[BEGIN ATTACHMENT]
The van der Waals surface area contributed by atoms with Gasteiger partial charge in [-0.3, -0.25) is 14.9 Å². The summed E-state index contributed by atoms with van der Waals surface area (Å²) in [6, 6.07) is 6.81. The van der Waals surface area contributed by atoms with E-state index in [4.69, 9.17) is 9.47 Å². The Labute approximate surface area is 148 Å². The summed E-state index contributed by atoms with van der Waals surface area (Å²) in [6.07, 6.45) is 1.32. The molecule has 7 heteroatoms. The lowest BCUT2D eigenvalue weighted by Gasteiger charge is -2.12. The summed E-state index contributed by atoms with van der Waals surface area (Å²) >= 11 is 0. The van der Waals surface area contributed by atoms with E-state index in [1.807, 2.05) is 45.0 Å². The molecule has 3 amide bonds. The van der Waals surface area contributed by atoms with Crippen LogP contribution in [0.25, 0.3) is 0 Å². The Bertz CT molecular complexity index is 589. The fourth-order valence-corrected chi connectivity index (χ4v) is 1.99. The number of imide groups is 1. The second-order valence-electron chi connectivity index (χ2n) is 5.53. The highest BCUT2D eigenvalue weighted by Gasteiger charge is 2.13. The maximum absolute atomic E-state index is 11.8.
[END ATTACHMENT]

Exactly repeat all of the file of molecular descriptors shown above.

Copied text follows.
The van der Waals surface area contributed by atoms with Gasteiger partial charge in [-0.3, -0.25) is 14.9 Å². The summed E-state index contributed by atoms with van der Waals surface area (Å²) in [6, 6.07) is 6.81. The van der Waals surface area contributed by atoms with E-state index in [4.69, 9.17) is 9.47 Å². The Labute approximate surface area is 148 Å². The summed E-state index contributed by atoms with van der Waals surface area (Å²) in [6.07, 6.45) is 1.32. The molecule has 7 heteroatoms. The lowest BCUT2D eigenvalue weighted by Gasteiger charge is -2.12. The summed E-state index contributed by atoms with van der Waals surface area (Å²) >= 11 is 0. The van der Waals surface area contributed by atoms with E-state index in [1.807, 2.05) is 45.0 Å². The molecule has 3 amide bonds. The van der Waals surface area contributed by atoms with Crippen LogP contribution in [0.25, 0.3) is 0 Å². The Bertz CT molecular complexity index is 589. The fourth-order valence-corrected chi connectivity index (χ4v) is 1.99. The number of imide groups is 1. The second-order valence-electron chi connectivity index (χ2n) is 5.53. The highest BCUT2D eigenvalue weighted by Gasteiger charge is 2.13. The maximum absolute atomic E-state index is 11.8.